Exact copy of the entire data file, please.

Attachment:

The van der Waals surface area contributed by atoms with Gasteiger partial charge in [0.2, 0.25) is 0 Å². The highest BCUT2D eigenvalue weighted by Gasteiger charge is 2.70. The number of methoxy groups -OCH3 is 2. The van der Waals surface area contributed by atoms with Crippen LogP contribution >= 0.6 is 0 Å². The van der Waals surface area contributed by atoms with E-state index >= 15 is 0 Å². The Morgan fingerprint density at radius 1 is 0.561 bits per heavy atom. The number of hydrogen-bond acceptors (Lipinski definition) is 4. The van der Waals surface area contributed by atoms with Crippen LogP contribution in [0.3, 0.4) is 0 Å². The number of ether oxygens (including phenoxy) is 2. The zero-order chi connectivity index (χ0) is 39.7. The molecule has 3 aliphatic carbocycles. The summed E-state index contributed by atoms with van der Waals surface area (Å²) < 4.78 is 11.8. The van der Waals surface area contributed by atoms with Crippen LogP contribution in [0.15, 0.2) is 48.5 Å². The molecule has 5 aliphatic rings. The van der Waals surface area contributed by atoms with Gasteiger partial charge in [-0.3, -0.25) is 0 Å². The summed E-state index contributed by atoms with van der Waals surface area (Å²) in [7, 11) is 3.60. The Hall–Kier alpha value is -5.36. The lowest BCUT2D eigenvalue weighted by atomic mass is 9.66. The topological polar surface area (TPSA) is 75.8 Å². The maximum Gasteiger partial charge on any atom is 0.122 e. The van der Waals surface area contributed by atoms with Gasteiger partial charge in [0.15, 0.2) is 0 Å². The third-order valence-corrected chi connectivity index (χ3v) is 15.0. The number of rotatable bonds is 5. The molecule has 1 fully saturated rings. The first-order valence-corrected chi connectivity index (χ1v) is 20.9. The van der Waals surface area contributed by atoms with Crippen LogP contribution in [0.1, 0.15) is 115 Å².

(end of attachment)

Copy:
The van der Waals surface area contributed by atoms with Gasteiger partial charge in [0.2, 0.25) is 0 Å². The highest BCUT2D eigenvalue weighted by Gasteiger charge is 2.70. The number of methoxy groups -OCH3 is 2. The van der Waals surface area contributed by atoms with Crippen LogP contribution >= 0.6 is 0 Å². The van der Waals surface area contributed by atoms with E-state index >= 15 is 0 Å². The Morgan fingerprint density at radius 1 is 0.561 bits per heavy atom. The number of hydrogen-bond acceptors (Lipinski definition) is 4. The van der Waals surface area contributed by atoms with Crippen LogP contribution in [0.3, 0.4) is 0 Å². The number of ether oxygens (including phenoxy) is 2. The zero-order chi connectivity index (χ0) is 39.7. The molecule has 3 aliphatic carbocycles. The summed E-state index contributed by atoms with van der Waals surface area (Å²) < 4.78 is 11.8. The van der Waals surface area contributed by atoms with Crippen LogP contribution in [0.15, 0.2) is 48.5 Å². The molecule has 5 aliphatic rings. The van der Waals surface area contributed by atoms with Gasteiger partial charge in [-0.3, -0.25) is 0 Å². The summed E-state index contributed by atoms with van der Waals surface area (Å²) in [7, 11) is 3.60. The Hall–Kier alpha value is -5.36. The lowest BCUT2D eigenvalue weighted by atomic mass is 9.66. The topological polar surface area (TPSA) is 75.8 Å². The maximum Gasteiger partial charge on any atom is 0.122 e. The van der Waals surface area contributed by atoms with Gasteiger partial charge in [0.15, 0.2) is 0 Å². The third-order valence-corrected chi connectivity index (χ3v) is 15.0. The number of rotatable bonds is 5. The molecule has 1 fully saturated rings. The first-order valence-corrected chi connectivity index (χ1v) is 20.9. The van der Waals surface area contributed by atoms with Crippen LogP contribution in [0.1, 0.15) is 115 Å².